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When You Need to Update Your Business Card

When You Need to Update Your Business Card

 

Business cards are durable, versatile and long-lasting. However, they don’t last forever. And there are times you need to make a change. Let’s look at the most common reasons why you need to make a change to your business cards.

 

You’re Ready to Be Taken Seriously

 

Freelancers and startups may rely on cheap, basic business cards. They may not have the money to invest in high quality business cards, or they may not be ready to make the commitment. For example, there’s no point in ordering a thousand business cards if your logo is still evolving. Nor do you want to buy high quality business cards if your address may change in the next few weeks.

Your Business Contact Information Has Changed

 

Your business cards need to be updated if your NAP+W or name, address, phone number or website information has changed. Few things undermine the professionalism of a business card like striking out printed information and writing corrections on it. Whiting out the business card information and writing new information on top of it looks like either a scam or cutting corners to the point they’ll question the quality of your work.

 

Celebrate the expansion of your business by getting location specific business cards. For example, your staff at the new location should have business cards that reference that address instead of the main office.

Your Business Name Has Changed

 

Business names can change for a variety of reasons. You may have added a partner. This is common for law offices. You might have changed the business name to clarify what you offered or to avoid copyright issues. If your business name has changed, get new business cards. It hurts your credibility to add “and X name” to the partnership at the top of the business card.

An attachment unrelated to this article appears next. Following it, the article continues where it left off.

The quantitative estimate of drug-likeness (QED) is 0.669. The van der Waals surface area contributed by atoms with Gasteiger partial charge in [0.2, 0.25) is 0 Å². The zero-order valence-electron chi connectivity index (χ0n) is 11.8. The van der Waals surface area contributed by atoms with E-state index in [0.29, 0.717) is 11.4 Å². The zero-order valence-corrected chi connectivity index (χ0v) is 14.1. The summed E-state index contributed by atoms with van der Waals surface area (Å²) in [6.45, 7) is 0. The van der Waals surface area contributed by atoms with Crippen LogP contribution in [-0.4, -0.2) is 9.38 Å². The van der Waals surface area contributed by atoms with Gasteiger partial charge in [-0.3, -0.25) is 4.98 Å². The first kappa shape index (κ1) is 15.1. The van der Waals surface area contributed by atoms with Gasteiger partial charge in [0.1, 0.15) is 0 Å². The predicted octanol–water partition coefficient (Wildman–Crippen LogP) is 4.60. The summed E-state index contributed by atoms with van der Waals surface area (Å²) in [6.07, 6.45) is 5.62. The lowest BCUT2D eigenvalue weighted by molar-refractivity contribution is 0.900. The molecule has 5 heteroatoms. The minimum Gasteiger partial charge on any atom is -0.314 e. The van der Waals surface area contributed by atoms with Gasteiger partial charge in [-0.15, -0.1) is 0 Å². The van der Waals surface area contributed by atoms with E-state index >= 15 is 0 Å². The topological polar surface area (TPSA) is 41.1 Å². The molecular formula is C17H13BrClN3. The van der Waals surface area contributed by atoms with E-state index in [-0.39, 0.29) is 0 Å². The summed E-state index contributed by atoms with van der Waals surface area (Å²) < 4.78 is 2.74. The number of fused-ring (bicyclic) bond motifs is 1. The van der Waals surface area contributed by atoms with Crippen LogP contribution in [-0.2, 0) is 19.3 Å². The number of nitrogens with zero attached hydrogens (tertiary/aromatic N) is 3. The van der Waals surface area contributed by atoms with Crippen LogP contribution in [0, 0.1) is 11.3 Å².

Your Mission Has Changed 

You need to revamp your business card if your key mission has changed. This is obvious if your business name has changed. It should be obvious if the list of services or products you offer have changed. This ensures that you don’t get a call from someone asking about a service listed on your business card you no longer provide.

You should alter your business card so that it reflects your new mission. If you’ve dropped product sales in favor of consulting services, ensure that the business card’s design reflects that in the logo or graphics. If you’ve added products to your inventory, consider adding that to the list of items on the business card.

Consider getting separate business cards for separate business functions. For example, many lawn care services offer Christmas decorating or snow removal services in the winter. Consider having different business cards for each service so that your branding and word of mouth referrals are more effective.

 

Your Face Is Your Passport

In industries like real estate and fashion, you have both name recognition and face recognition. It hurts your credibility to hand out businesses cards with a ten year old photo of you on it. Update your business cards every couple of years so that there is no doubt that you’re the person on it.

Posted by Lynn Gaertner Johnson
By Lynn Gaertner-Johnston

Lynn Gaertner-Johnston has helped thousands of employees and managers improve their business writing skills and confidence through her company, Syntax Training. In her corporate training career of more than 20 years, she has worked with executives, engineers, scientists, sales staff, and many other professionals, helping them get their messages across with clarity and tact.

A gifted teacher, Lynn has led writing classes at more than 100 companies and organizations such as MasterCard, Microsoft, Boeing, Nintendo, REI, AARP, Ledcor, and Kaiser Permanente. Near her home in Seattle, Washington, she has taught managerial communications in the MBA programs of the University of Washington and UW Bothell. She has created a communications course, Business Writing That Builds Relationships, and provides the curriculum at no cost to college instructors.

A recognized expert in business writing etiquette, Lynn has been quoted in "The Wall Street Journal," "The Atlantic," "Vanity Fair," and other media.

Lynn sharpened her business writing skills at the University of Notre Dame, where she earned a master's degree in communication, and at Bradley University, with a bachelor's degree in English. She grew up in suburban Chicago, Illinois.

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